(Z(s3, t−2)

    ),

    uj|0 = Fh,∆(uj |u0) =∂Ch,∆(u0, uj)

    ∂u0and

    uj+i|0,...,j−1 = Fj+i|0,...,j−1(uj+i|u0, . . . , uj−1)

    =∂Cj−1,j+i|0,...j−2(uj−1|0,...j−2, uj+i|0,...j−2)

    ∂uj−1|0,...j−2

  • ModellingDependence in

    Space and Timewith Vine Copulas

    Benedikt Gräler

    Problem

    Solution

    Vine-Copulas

    Bivariate SpatialCopula

    Spatio-TemporalVine-Copulainterpolation

    Software

    Application toPM10Fitment

    Goodness of fit

    Conclusion &Outlook

    References

    13

    Spatio-Temporal Vine-Copula interpolation

    The estimate can be obtained as the expected value

    Ẑm(s0, t0) =

    ∫[0,1]

    F−1(u) ch,∆(u|u1, . . . , u9

    )du

    or by calculating any percentile p (i.e. the median)

    Ẑp(s0) = F−1(C−1h,∆(p|u1, . . . , u9))

    with the conditional density

    ch,∆(u|u1, . . . , u9) :=ch,∆(u, u1, . . . , u9)∫ 1

    0 ch,∆(v, u1, . . . , u9)dv

    and u1 = F(Z(s1, t0)

    ), . . . , u9 = F

    (Z(s3, t−2)

    )as before.

  • ModellingDependence in

    Space and Timewith Vine Copulas

    Benedikt Gräler

    Problem

    Solution

    Vine-Copulas

    Bivariate SpatialCopula

    Spatio-TemporalVine-Copulainterpolation

    Software

    Application toPM10Fitment

    Goodness of fit

    Conclusion &Outlook

    References

    14

    R-package spcopula

    The developed methods are implemented as R-scripts andare bundled in the package spcopula available at R-Forge.

    The package spcopula extends and combines the R-packagesCDVine, spacetime and copula.

    http://r-forge.r-project.org/projects/spcopula/http://cran.r-project.org/web/packages/CDVine/index.htmlhttp://cran.r-project.org/web/packages/spacetime/index.htmlhttp://cran.r-project.org/web/packages/copula/index.html

  • ModellingDependence in

    Space and Timewith Vine Copulas

    Benedikt Gräler

    Problem

    Solution

    Vine-Copulas

    Bivariate SpatialCopula

    Spatio-TemporalVine-Copulainterpolation

    Software

    Application toPM10Fitment

    Goodness of fit

    Conclusion &Outlook

    References

    15

    PM10 across Europe

    We applied our method to daily mean PM10 concentrationsobserved at 194 rural background stations for the year 2005(70810 obs.).

    The data is hosted by the European Environmental Agency(EEA) originally provided by the member states and freelyavailable at http://www.eea.europa.eu/themes/air/airbase.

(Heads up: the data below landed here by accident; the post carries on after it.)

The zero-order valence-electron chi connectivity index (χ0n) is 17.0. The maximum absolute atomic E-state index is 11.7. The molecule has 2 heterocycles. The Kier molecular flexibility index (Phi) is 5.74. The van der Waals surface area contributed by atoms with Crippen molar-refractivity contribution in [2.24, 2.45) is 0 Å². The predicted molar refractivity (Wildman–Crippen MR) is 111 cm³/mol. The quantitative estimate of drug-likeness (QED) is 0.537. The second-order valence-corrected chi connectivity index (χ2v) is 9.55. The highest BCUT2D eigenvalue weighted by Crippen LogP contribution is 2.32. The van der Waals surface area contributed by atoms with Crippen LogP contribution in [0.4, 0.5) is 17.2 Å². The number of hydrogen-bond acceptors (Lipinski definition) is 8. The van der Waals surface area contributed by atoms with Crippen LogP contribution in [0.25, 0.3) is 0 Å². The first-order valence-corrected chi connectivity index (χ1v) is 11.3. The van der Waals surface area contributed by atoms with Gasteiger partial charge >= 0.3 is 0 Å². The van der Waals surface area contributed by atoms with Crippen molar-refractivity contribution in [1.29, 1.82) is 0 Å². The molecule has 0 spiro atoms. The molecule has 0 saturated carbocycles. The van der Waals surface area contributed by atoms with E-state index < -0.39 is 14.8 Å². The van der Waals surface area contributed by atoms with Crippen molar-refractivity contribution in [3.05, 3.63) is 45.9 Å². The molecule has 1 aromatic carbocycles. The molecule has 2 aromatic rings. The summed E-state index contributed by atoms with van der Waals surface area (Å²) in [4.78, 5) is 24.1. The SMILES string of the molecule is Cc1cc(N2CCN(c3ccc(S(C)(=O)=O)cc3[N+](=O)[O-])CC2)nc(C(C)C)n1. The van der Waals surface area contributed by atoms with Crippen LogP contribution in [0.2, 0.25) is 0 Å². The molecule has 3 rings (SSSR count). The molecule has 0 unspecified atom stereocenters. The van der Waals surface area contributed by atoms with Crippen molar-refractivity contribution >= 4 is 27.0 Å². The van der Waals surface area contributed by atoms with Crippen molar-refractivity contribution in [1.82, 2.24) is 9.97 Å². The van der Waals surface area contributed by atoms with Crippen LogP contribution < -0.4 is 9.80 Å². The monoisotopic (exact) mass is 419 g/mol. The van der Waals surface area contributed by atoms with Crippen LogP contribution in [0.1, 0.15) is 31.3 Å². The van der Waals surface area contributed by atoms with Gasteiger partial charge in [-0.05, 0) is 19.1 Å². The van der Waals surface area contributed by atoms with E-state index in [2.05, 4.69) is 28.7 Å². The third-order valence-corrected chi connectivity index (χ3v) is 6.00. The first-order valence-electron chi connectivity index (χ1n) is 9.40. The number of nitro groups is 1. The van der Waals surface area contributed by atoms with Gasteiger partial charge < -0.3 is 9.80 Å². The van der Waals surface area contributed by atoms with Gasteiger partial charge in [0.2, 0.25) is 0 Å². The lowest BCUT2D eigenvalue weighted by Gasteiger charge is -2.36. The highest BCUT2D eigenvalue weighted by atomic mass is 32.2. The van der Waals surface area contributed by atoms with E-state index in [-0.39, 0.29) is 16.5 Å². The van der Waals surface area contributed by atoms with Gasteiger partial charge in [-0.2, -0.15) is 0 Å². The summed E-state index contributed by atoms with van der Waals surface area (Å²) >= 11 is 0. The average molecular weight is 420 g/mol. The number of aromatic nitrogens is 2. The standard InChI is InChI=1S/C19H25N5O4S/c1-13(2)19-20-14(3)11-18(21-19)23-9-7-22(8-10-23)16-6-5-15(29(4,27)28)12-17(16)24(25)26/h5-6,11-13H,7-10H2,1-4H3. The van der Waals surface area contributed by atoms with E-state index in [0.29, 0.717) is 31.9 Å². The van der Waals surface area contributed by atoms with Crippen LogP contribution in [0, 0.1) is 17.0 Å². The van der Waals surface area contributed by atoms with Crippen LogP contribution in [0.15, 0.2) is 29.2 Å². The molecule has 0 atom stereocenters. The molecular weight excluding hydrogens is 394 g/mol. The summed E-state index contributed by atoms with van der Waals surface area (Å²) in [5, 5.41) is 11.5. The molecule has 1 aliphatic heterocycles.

http://www.eea.europa.eu/themes/air/airbase

  • ModellingDependence in

    Space and Timewith Vine Copulas

    Benedikt Gräler

    Problem

    Solution

    Vine-Copulas

    Bivariate SpatialCopula

    Spatio-TemporalVine-Copulainterpolation

    Software

    Application toPM10Fitment

    Goodness of fit

    Conclusion &Outlook

    References

    16

    A look inside the spatio-temporal copula I

  • ModellingDependence in

    Space and Timewith Vine Copulas

    Benedikt Gräler

    Problem

    Solution

    Vine-Copulas

    Bivariate SpatialCopula

    Spatio-TemporalVine-Copulainterpolation

    Software

    Application toPM10Fitment

    Goodness of fit

    Conclusion &Outlook

    References

    17

    A look inside the spatio-temporal copula II

  • ModellingDependence in

    Space and Timewith Vine Copulas

    Benedikt Gräler

    Problem

    Solution

    Vine-Copulas

    Bivariate SpatialCopula

    Spatio-TemporalVine-Copulainterpolation

    Software

    Application toPM10Fitment

    Goodness of fit

    Conclusion &Outlook

    References

    18

    A look inside the spatio-temporal copula III

  • ModellingDependence in

    Space and Timewith Vine Copulas

    Benedikt Gräler

    Problem

    Solution

    Vine-Copulas

    Bivariate SpatialCopula

    Spatio-TemporalVine-Copulainterpolation

    Software

    Application toPM10Fitment

    Goodness of fit

    Conclusion &Outlook

    References

    19

    A look inside the spatio-temporal copula IV

    1 2 3 4 5 6 7 8 9 10 11 12 13 14 15∆ = 0 t F t F F F F F F F F F F F F∆ = −1 F F F F F F F F F F F F F A A∆ = −2 F F F F A A A A A A A A A A A

    Table: The selected copula families for the first 15 spatial lagclasses (up to ≈ 600 km) and three time instances. (t =Student,F = Frank, A = asymmetric, the vertical lines indicate 100 km,250 km, 500 km breaks)

  • ModellingDependence in

    Space and Timewith Vine Copulas

    Benedikt Gräler

    Problem

    Solution

    Vine-Copulas

    Bivariate SpatialCopula

    Spatio-TemporalVine-Copulainterpolation

    Software

    Application toPM10Fitment

    Goodness of fit

    Conclusion &Outlook

    References

    20

    comparing log-likelihoods

    10-dim copula log-likelihood

    spatio-temporal vine-copula 72709. . . backwards in time 63089

    Gaussian 53305Gumbel 35292Clayton 30593

    Table: Log-likelihoods for different copulafamilies/parametrization.

  • ModellingDependence in

    Space and Timewith Vine Copulas

    Benedikt Gräler

    Problem

    Solution

    Vine-Copulas

    Bivariate SpatialCopula

    Spatio-TemporalVine-Copulainterpolation

    Software

    Application toPM10Fitment

    Goodness of fit

    Conclusion &Outlook

    References

    21

    The margins

    The best fit to the marginal distribution could be achievedfor generalized extreme value distribution (GEV):

    Figure: Histogram of all PM10 measurements and fitted density.

  • ModellingDependence in

    Space and Timewith Vine Copulas

    Benedikt Gräler

    Problem

    Solution

    Vine-Copulas

    Bivariate SpatialCopula

    Spatio-TemporalVine-Copulainterpolation

    Software

    Application toPM10Fitment

    Goodness of fit

    Conclusion &Outlook

    References

    22

    Cross validation

    Leaving out complete time series of single stations one afteranother.

    RMSE bias MAE

    expected value Ẑm 11.20 -0.73 6.95

    median Ẑ0.5 12.08 1.94 6.87

    metric cov. kriging 10.69 -0.29 6.28metric cov. res. kriging 9.84 -0.24 5.66